Although it has much to recommend it, the film Nomadland, which is playing in theaters (not locally) and streaming on Hulu (free to subscribers), can attribute its extraordinary success, including a best picture win at the Golden Globes and numerous critics’ and festival awards, to its American star and Chinese director.
And rightly so. Frances McDormand plays the film’s central character, Fern, a woman made homeless by the shutting down of the Nevada gypsum factory where her late husband worked. She sets up her world in an ordinary van and travels with the seasons out West from place to place and menial job to menial job. Whom she meets, and the crossroads she encounters, are the thread of narrative in the film and its reason for being. Though it feels, at times, as if it were the exploration of a subculture — it’s based on a nonfiction book that does just that — Nomadland is really just a character study, one that follows the arc of Fern’s self-awareness and our understanding of who she is.
McDormand, a Yale School of Drama grad who won Oscars for her performances in Fargo and Three Billboards Outside Ebbing, Missouri, has made a career of playing unglamorous women. It began in 1984 with the neo-noir Blood Simple — she met her husband, director Joel Coen, at her audition — and the roles she takes on seem only to get juicier with age, which is hardly typical, to say the least. My favorite is the show-business narcissist she played in Laurel Canyon.
With Fern, McDormand inhabits a remarkable character who is unique, someone who rejects her middle-class upbringing for a trailer-trash existence without anger, madness, or doubt. Indeed, as aloof as she might appear (some might say fearful of intimacy), she pushes forward in her life with a sense of wonder and existential confidence. She cannot give up on her attachment to her late husband — wearing his wedding ring and rebuffing a sweet suitor, played by David Strathairn — but none of the indignities of her situation (a bucket as a toilet in her van; needing loans from friends and family to pay for repairs) are enough for her to change her ways.
Of course, part of the reason Fern is so vivid is the work of writer-director Chloé Zhao. Born in Beijing and educated in the U.S., Zhao has an astoundingly clear-headed view of the America that Fern inhabits: the blurred class lines, the sense of place and space out West, and, especially, the mystique of individualism.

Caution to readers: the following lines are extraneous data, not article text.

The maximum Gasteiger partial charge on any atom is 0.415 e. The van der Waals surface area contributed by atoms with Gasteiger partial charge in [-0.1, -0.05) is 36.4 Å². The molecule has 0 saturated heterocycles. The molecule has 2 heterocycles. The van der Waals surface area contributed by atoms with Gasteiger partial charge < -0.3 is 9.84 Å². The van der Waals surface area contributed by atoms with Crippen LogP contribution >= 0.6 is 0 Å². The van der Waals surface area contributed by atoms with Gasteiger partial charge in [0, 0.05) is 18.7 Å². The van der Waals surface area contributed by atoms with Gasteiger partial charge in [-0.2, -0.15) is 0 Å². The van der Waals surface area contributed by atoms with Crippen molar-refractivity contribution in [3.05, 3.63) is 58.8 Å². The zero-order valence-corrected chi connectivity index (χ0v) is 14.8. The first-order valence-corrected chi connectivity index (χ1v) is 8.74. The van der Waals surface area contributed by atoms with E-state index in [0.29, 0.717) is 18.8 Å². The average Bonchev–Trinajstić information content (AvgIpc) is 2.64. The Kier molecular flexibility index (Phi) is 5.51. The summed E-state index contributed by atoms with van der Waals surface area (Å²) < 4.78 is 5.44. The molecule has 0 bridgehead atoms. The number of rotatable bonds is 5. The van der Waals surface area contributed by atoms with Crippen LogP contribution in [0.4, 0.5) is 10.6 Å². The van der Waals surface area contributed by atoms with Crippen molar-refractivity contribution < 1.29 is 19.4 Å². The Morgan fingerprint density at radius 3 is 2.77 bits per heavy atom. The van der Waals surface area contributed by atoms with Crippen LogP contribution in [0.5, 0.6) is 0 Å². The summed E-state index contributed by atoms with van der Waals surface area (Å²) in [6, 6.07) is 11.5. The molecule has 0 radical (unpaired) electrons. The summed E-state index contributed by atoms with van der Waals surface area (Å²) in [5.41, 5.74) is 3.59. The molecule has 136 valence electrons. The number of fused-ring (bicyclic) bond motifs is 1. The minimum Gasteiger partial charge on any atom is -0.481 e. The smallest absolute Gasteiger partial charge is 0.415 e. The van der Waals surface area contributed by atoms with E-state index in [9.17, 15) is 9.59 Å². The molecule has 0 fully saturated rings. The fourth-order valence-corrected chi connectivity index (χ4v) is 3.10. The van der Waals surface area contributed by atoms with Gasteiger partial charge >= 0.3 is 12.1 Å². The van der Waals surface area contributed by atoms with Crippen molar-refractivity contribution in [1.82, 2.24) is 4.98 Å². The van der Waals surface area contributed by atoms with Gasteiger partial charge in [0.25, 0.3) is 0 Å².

The film is stunningly shot in muted color — there’s hardly a wasted moment or camera movement, despite the unhurried pace — and the cast, filled with nonprofessionals, is consistently good, and sometimes poetically so. Zhao’s feel for atmospheric detail recalls Ang Lee; her neorealist style recalls Sean Baker (Tangerine; The Florida Project). Her last film, The Rider, about an injured rodeo star, is similar in approach to Nomadland and equally subtle and moving. This new film solidifies her reputation as a film artist to watch and take seriously.
Another hybrid of Eastern and Western aesthetics is the Korean-American feature Minari, which won best foreign-language picture at the Golden Globes even though it takes place in Arkansas in the 1980s. The film, which premiered at the pre-pandemic 2020 Sundance Film Festival (where it won both the Grand Prize and Audience Award), is available online for a $20 rental on Amazon Prime and other channels. It’s tremendously engaging, a look at an immigrant family struggling to escape factory-like jobs, separating baby chicks by gender at birth, by buying farmland and producing Korean vegetables in the rural South.
The story is semiautobiographical, based on the childhood experiences of writer-director Lee Isaac Chung, and the film is a tightly wound drama filled with slice-of-life quirks. The family’s mom, Monica (Yeri Han), is skeptical of the farming ambitions of her husband, Jacob (Steven Yeun), and invites her down-to-earth aging mom (Yuh-jung Youn) to live with them and look after the kids — precocious, bed-wetting young David (Alan S. Kim) and preteen Anne (Noel Kate Cho). The financial and emotional strains are intense, threatening the marriage, the farm, and their immigrant dreams.
Minari is the perfect Sundance movie: rich in regional detail, immersed in a subculture, human-scaled, and profoundly empathetic. More than half of the dialogue is in Korean. It culminates in melodrama — natural and manmade disasters — and only halfway recovers by the end. But its characters are so multidimensional and believable, and the performances so earnest and true, it’s a film that should connect with all audiences except those intimidated by subtitles.